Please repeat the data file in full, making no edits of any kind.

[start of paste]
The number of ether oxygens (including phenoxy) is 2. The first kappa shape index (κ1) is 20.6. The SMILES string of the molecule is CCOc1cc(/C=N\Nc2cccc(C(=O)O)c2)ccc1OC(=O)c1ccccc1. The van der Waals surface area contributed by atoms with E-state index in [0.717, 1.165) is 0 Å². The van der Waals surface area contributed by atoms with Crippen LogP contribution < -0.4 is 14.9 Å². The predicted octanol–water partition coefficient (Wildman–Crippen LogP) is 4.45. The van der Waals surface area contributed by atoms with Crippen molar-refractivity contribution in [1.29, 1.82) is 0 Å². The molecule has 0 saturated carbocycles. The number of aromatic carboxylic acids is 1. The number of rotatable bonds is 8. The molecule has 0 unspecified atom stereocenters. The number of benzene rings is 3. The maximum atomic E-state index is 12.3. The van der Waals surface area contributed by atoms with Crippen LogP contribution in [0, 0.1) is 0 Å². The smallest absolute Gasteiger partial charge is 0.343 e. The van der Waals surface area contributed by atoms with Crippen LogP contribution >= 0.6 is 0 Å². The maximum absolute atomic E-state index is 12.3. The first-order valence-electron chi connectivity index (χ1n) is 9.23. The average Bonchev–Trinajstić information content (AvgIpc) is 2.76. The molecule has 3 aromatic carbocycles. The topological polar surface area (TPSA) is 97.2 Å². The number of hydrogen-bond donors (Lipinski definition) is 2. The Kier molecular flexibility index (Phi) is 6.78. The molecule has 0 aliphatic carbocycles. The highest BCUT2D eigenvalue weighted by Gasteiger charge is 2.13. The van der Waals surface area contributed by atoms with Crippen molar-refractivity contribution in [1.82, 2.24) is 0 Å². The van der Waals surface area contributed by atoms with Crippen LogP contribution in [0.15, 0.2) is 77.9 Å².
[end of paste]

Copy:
The number of ether oxygens (including phenoxy) is 2. The first kappa shape index (κ1) is 20.6. The SMILES string of the molecule is CCOc1cc(/C=N\Nc2cccc(C(=O)O)c2)ccc1OC(=O)c1ccccc1. The van der Waals surface area contributed by atoms with E-state index in [0.717, 1.165) is 0 Å². The van der Waals surface area contributed by atoms with Crippen LogP contribution < -0.4 is 14.9 Å². The predicted octanol–water partition coefficient (Wildman–Crippen LogP) is 4.45. The van der Waals surface area contributed by atoms with Crippen molar-refractivity contribution in [1.29, 1.82) is 0 Å². The molecule has 0 saturated carbocycles. The number of aromatic carboxylic acids is 1. The number of rotatable bonds is 8. The molecule has 0 unspecified atom stereocenters. The number of benzene rings is 3. The maximum atomic E-state index is 12.3. The van der Waals surface area contributed by atoms with Crippen LogP contribution in [0, 0.1) is 0 Å². The smallest absolute Gasteiger partial charge is 0.343 e. The van der Waals surface area contributed by atoms with Crippen LogP contribution >= 0.6 is 0 Å². The maximum absolute atomic E-state index is 12.3. The first-order valence-electron chi connectivity index (χ1n) is 9.23. The average Bonchev–Trinajstić information content (AvgIpc) is 2.76. The molecule has 3 aromatic carbocycles. The topological polar surface area (TPSA) is 97.2 Å². The number of hydrogen-bond donors (Lipinski definition) is 2. The Kier molecular flexibility index (Phi) is 6.78. The molecule has 0 aliphatic carbocycles. The highest BCUT2D eigenvalue weighted by Gasteiger charge is 2.13. The van der Waals surface area contributed by atoms with Crippen molar-refractivity contribution in [1.82, 2.24) is 0 Å². The van der Waals surface area contributed by atoms with Crippen LogP contribution in [0.15, 0.2) is 77.9 Å².